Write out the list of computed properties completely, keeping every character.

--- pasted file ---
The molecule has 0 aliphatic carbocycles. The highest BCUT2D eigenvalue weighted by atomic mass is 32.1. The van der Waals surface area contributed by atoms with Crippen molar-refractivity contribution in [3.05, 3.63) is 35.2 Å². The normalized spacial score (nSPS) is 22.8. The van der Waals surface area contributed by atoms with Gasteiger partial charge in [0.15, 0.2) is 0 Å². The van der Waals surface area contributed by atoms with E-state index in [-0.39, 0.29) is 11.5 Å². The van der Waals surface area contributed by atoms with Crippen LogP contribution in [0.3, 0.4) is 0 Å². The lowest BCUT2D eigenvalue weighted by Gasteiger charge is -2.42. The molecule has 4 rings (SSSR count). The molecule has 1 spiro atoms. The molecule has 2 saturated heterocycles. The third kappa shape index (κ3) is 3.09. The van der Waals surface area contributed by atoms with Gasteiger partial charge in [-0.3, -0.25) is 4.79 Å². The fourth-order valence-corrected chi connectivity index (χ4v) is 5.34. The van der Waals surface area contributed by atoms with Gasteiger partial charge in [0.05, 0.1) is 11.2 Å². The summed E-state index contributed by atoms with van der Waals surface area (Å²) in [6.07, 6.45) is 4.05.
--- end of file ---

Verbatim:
The molecule has 0 aliphatic carbocycles. The highest BCUT2D eigenvalue weighted by atomic mass is 32.1. The van der Waals surface area contributed by atoms with Crippen molar-refractivity contribution in [3.05, 3.63) is 35.2 Å². The normalized spacial score (nSPS) is 22.8. The van der Waals surface area contributed by atoms with Gasteiger partial charge in [0.15, 0.2) is 0 Å². The van der Waals surface area contributed by atoms with E-state index in [-0.39, 0.29) is 11.5 Å². The van der Waals surface area contributed by atoms with Crippen LogP contribution in [0.3, 0.4) is 0 Å². The lowest BCUT2D eigenvalue weighted by Gasteiger charge is -2.42. The molecule has 4 rings (SSSR count). The molecule has 1 spiro atoms. The molecule has 2 saturated heterocycles. The third kappa shape index (κ3) is 3.09. The van der Waals surface area contributed by atoms with Gasteiger partial charge in [-0.3, -0.25) is 4.79 Å². The fourth-order valence-corrected chi connectivity index (χ4v) is 5.34. The van der Waals surface area contributed by atoms with Gasteiger partial charge in [0.05, 0.1) is 11.2 Å². The summed E-state index contributed by atoms with van der Waals surface area (Å²) in [6.07, 6.45) is 4.05.